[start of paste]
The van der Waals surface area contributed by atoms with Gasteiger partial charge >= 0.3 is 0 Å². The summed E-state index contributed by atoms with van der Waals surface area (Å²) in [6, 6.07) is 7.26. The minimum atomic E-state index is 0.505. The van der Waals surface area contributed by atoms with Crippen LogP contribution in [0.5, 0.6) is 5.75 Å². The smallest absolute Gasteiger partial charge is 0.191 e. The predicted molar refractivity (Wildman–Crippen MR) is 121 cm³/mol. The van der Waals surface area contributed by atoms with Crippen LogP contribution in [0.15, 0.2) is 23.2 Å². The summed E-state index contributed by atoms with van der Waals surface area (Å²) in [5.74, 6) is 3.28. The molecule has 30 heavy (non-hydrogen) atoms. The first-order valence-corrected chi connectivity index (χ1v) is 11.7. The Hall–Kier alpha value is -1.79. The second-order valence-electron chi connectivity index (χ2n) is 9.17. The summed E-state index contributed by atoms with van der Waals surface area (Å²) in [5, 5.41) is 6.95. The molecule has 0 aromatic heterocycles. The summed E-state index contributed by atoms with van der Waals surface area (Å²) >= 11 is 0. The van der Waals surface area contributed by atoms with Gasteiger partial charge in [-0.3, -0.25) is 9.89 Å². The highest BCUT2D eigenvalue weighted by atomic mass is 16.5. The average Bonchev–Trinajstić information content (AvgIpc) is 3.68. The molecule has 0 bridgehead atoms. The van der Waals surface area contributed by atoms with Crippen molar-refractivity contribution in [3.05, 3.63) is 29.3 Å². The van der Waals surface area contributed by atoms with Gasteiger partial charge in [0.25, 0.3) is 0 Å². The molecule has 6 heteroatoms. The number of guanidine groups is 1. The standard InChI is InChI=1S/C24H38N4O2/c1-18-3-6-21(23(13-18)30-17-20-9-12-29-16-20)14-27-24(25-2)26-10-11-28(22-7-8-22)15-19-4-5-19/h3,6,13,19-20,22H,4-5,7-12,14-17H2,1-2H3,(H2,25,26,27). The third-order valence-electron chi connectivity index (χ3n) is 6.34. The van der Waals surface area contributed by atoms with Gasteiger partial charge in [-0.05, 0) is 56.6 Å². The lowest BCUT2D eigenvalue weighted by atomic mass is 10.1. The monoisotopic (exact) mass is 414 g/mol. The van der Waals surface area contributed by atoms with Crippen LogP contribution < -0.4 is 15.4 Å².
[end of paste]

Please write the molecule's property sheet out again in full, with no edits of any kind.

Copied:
The van der Waals surface area contributed by atoms with Gasteiger partial charge >= 0.3 is 0 Å². The summed E-state index contributed by atoms with van der Waals surface area (Å²) in [6, 6.07) is 7.26. The minimum atomic E-state index is 0.505. The van der Waals surface area contributed by atoms with Crippen LogP contribution in [0.5, 0.6) is 5.75 Å². The smallest absolute Gasteiger partial charge is 0.191 e. The predicted molar refractivity (Wildman–Crippen MR) is 121 cm³/mol. The van der Waals surface area contributed by atoms with Crippen LogP contribution in [0.15, 0.2) is 23.2 Å². The summed E-state index contributed by atoms with van der Waals surface area (Å²) in [5.74, 6) is 3.28. The molecule has 30 heavy (non-hydrogen) atoms. The first-order valence-corrected chi connectivity index (χ1v) is 11.7. The Hall–Kier alpha value is -1.79. The second-order valence-electron chi connectivity index (χ2n) is 9.17. The summed E-state index contributed by atoms with van der Waals surface area (Å²) in [5, 5.41) is 6.95. The molecule has 0 aromatic heterocycles. The summed E-state index contributed by atoms with van der Waals surface area (Å²) >= 11 is 0. The van der Waals surface area contributed by atoms with Gasteiger partial charge in [-0.3, -0.25) is 9.89 Å². The highest BCUT2D eigenvalue weighted by atomic mass is 16.5. The average Bonchev–Trinajstić information content (AvgIpc) is 3.68. The molecule has 0 bridgehead atoms. The van der Waals surface area contributed by atoms with Crippen molar-refractivity contribution in [3.05, 3.63) is 29.3 Å². The van der Waals surface area contributed by atoms with Gasteiger partial charge in [0.25, 0.3) is 0 Å². The molecule has 6 heteroatoms. The number of guanidine groups is 1. The standard InChI is InChI=1S/C24H38N4O2/c1-18-3-6-21(23(13-18)30-17-20-9-12-29-16-20)14-27-24(25-2)26-10-11-28(22-7-8-22)15-19-4-5-19/h3,6,13,19-20,22H,4-5,7-12,14-17H2,1-2H3,(H2,25,26,27). The third-order valence-electron chi connectivity index (χ3n) is 6.34. The van der Waals surface area contributed by atoms with Gasteiger partial charge in [-0.05, 0) is 56.6 Å². The lowest BCUT2D eigenvalue weighted by atomic mass is 10.1. The monoisotopic (exact) mass is 414 g/mol. The van der Waals surface area contributed by atoms with Crippen LogP contribution < -0.4 is 15.4 Å².